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DOJ Veterans Worry Department's Norms Are Broken


This month, the Justice Department celebrates its 150th anniversary. But thousands of veterans of the department aren't really feeling the love these days. Instead, they worry President Trump has demolished the norms that were supposed to insulate prosecutions from politics. At the center of that debate is Attorney General Bill Barr. He testifies this week on Capitol Hill. NPR national justice correspondent Carrie Johnson reports.

CARRIE JOHNSON, BYLINE: The modern history of the Justice Department is a reaction to the chaos in 1973. President Richard Nixon was staring down the Watergate investigation that would eventually lead to his downfall.


RICHARD NIXON: I want you to know beyond the shadow of a doubt that during my term as president, justice will be pursued fairly, fully and impartially.

JOHNSON: In May, he named a new attorney general, Elliot Richardson.


NIXON: A man of unimpeachable integrity and rigorously high principle.

JOHNSON: You can see where this is heading, right? At his confirmation hearing to run the Justice Department, Richardson pledged to guarantee the independence of the Watergate probe. Richardson named a special prosecutor, just as he had promised Congress. But five months later, the White House moved to tamper with the prosecutor, and Richardson quit. He explained his decision to Justice workers who gathered to give him a standing ovation.


ELLIOT RICHARDSON: At stake in the final analysis is the very integrity of the governmental processes I came to the Department of Justice to help restore.

JOHNSON: After that debacle nearly 50 years ago, Republicans and Democrats came together to agree on some bright lines at Justice. Presidents wouldn't use the Justice Department to go after their enemies or reward their friends. Michael Waldman of the Brennan Center for Justice explains.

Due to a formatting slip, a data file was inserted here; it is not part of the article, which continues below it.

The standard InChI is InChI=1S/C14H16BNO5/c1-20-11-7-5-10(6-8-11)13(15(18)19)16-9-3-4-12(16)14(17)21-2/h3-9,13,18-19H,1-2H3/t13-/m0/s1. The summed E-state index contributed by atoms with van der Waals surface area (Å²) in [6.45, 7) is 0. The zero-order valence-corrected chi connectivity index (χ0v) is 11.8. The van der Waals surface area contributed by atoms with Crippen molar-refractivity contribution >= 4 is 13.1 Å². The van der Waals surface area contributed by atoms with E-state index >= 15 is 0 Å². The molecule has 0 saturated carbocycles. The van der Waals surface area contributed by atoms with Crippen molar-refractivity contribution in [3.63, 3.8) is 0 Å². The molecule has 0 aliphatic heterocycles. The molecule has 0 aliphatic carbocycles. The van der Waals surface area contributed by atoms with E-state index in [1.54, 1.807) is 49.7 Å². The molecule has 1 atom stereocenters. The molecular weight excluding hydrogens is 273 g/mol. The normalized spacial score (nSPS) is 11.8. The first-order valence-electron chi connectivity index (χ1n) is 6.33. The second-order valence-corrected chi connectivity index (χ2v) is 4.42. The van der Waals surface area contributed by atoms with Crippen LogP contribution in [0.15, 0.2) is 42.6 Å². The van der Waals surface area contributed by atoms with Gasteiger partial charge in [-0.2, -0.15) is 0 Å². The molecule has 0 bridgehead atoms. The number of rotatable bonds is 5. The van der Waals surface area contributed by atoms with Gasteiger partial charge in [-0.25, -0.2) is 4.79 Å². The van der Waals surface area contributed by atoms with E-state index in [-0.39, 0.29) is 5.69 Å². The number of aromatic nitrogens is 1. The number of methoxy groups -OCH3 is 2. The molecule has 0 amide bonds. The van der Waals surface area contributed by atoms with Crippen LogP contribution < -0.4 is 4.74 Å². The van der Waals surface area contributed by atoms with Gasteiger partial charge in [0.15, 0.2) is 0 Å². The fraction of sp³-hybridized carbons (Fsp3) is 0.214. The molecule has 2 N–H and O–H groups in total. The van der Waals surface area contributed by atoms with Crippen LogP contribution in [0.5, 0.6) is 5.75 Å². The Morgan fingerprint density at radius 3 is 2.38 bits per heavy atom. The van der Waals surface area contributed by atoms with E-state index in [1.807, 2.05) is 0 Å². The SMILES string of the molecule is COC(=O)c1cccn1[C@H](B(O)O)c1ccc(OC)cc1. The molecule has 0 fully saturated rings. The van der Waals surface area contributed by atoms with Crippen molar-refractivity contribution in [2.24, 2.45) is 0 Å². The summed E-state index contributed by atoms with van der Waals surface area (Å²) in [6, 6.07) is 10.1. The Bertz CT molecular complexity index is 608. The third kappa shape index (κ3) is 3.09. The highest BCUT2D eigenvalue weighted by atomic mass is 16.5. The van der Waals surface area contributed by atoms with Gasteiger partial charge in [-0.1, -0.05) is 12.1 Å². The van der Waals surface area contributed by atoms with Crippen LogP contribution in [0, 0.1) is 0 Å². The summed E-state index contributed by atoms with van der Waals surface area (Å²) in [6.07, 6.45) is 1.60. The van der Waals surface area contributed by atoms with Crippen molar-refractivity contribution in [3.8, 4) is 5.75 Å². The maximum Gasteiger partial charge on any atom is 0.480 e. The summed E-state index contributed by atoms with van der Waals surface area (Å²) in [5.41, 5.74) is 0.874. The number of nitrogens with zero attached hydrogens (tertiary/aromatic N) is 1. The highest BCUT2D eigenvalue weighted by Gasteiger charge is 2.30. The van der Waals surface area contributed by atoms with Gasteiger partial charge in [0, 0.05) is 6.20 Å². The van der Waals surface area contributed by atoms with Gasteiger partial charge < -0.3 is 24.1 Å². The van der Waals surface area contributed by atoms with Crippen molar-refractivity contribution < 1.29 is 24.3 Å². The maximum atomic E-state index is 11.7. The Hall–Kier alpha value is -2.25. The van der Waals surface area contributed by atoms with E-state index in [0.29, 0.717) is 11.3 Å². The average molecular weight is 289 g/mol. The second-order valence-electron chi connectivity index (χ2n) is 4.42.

MICHAEL WALDMAN: There was this idea that we were all better off if there was a real independence between the prosecutors and the president. That wasn't a law. It was, however, a set of standards agreed to by Republican and Democratic presidents. Donald Trump has put those standards in the shredder.

JOHNSON: Critics point to three main examples - one, the decision to abandon the case against former national security adviser Michael Flynn; two, the early prison release for former campaign chairman Paul Manafort; and three, overturning a punishment recommendation for Trump's longtime adviser Roger Stone. The president eventually swept away Stone's prison sentence altogether. Former Attorney General Michael Mukasey says the current attorney general was correct to review whether the Stone case was handled fairly.


MICHAEL MUKASEY: In a highly publicized and politically fraught case, it was not only proper but also advisable for the attorney general to assure that the government sentencing recommendations not promote that unworthy end.

JOHNSON: Mukasey says that Justice is lucky to have Bill Barr in charge at a difficult time. But thousands of Justice Department veterans have looked at those same examples and called for Attorney General Barr to resign or face investigation himself. They say those cases have damaged the department and its reputation.